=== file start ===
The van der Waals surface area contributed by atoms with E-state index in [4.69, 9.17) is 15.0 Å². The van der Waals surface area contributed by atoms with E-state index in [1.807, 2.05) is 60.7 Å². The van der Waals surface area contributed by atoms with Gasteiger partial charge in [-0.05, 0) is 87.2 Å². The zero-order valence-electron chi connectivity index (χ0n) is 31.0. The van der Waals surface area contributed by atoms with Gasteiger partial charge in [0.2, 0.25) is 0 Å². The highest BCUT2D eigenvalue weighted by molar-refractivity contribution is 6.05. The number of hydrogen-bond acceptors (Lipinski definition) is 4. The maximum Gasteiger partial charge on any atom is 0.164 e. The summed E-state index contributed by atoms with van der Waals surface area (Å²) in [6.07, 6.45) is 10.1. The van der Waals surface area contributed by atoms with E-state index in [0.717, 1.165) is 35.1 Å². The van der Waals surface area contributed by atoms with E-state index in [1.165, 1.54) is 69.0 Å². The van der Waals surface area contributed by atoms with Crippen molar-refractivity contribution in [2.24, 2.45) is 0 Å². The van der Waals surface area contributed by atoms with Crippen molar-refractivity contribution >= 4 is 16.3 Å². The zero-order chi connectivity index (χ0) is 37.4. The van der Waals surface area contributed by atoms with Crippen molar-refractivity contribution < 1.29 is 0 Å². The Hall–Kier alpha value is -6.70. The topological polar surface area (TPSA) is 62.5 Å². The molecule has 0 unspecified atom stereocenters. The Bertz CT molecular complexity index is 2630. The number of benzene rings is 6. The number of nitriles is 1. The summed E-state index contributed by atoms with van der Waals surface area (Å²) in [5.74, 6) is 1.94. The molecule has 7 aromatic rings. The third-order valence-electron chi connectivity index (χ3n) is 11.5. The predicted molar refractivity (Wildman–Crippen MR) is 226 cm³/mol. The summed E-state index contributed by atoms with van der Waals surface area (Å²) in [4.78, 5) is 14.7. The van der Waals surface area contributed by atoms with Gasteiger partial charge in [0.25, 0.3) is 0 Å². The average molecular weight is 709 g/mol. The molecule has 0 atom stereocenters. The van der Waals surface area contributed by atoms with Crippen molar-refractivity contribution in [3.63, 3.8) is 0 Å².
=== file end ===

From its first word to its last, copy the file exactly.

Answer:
The van der Waals surface area contributed by atoms with E-state index in [4.69, 9.17) is 15.0 Å². The van der Waals surface area contributed by atoms with E-state index in [1.807, 2.05) is 60.7 Å². The van der Waals surface area contributed by atoms with Gasteiger partial charge in [-0.05, 0) is 87.2 Å². The zero-order valence-electron chi connectivity index (χ0n) is 31.0. The van der Waals surface area contributed by atoms with Gasteiger partial charge in [0.2, 0.25) is 0 Å². The highest BCUT2D eigenvalue weighted by molar-refractivity contribution is 6.05. The number of hydrogen-bond acceptors (Lipinski definition) is 4. The maximum Gasteiger partial charge on any atom is 0.164 e. The summed E-state index contributed by atoms with van der Waals surface area (Å²) in [6.07, 6.45) is 10.1. The van der Waals surface area contributed by atoms with E-state index in [0.717, 1.165) is 35.1 Å². The van der Waals surface area contributed by atoms with E-state index in [1.165, 1.54) is 69.0 Å². The van der Waals surface area contributed by atoms with Crippen molar-refractivity contribution in [2.24, 2.45) is 0 Å². The van der Waals surface area contributed by atoms with Crippen molar-refractivity contribution >= 4 is 16.3 Å². The zero-order chi connectivity index (χ0) is 37.4. The van der Waals surface area contributed by atoms with Crippen molar-refractivity contribution < 1.29 is 0 Å². The Hall–Kier alpha value is -6.70. The topological polar surface area (TPSA) is 62.5 Å². The molecule has 0 unspecified atom stereocenters. The Bertz CT molecular complexity index is 2630. The number of benzene rings is 6. The number of nitriles is 1. The summed E-state index contributed by atoms with van der Waals surface area (Å²) in [5.74, 6) is 1.94. The molecule has 7 aromatic rings. The third-order valence-electron chi connectivity index (χ3n) is 11.5. The predicted molar refractivity (Wildman–Crippen MR) is 226 cm³/mol. The summed E-state index contributed by atoms with van der Waals surface area (Å²) in [4.78, 5) is 14.7. The van der Waals surface area contributed by atoms with Gasteiger partial charge in [0.25, 0.3) is 0 Å². The average molecular weight is 709 g/mol. The molecule has 0 atom stereocenters. The van der Waals surface area contributed by atoms with Crippen molar-refractivity contribution in [3.63, 3.8) is 0 Å².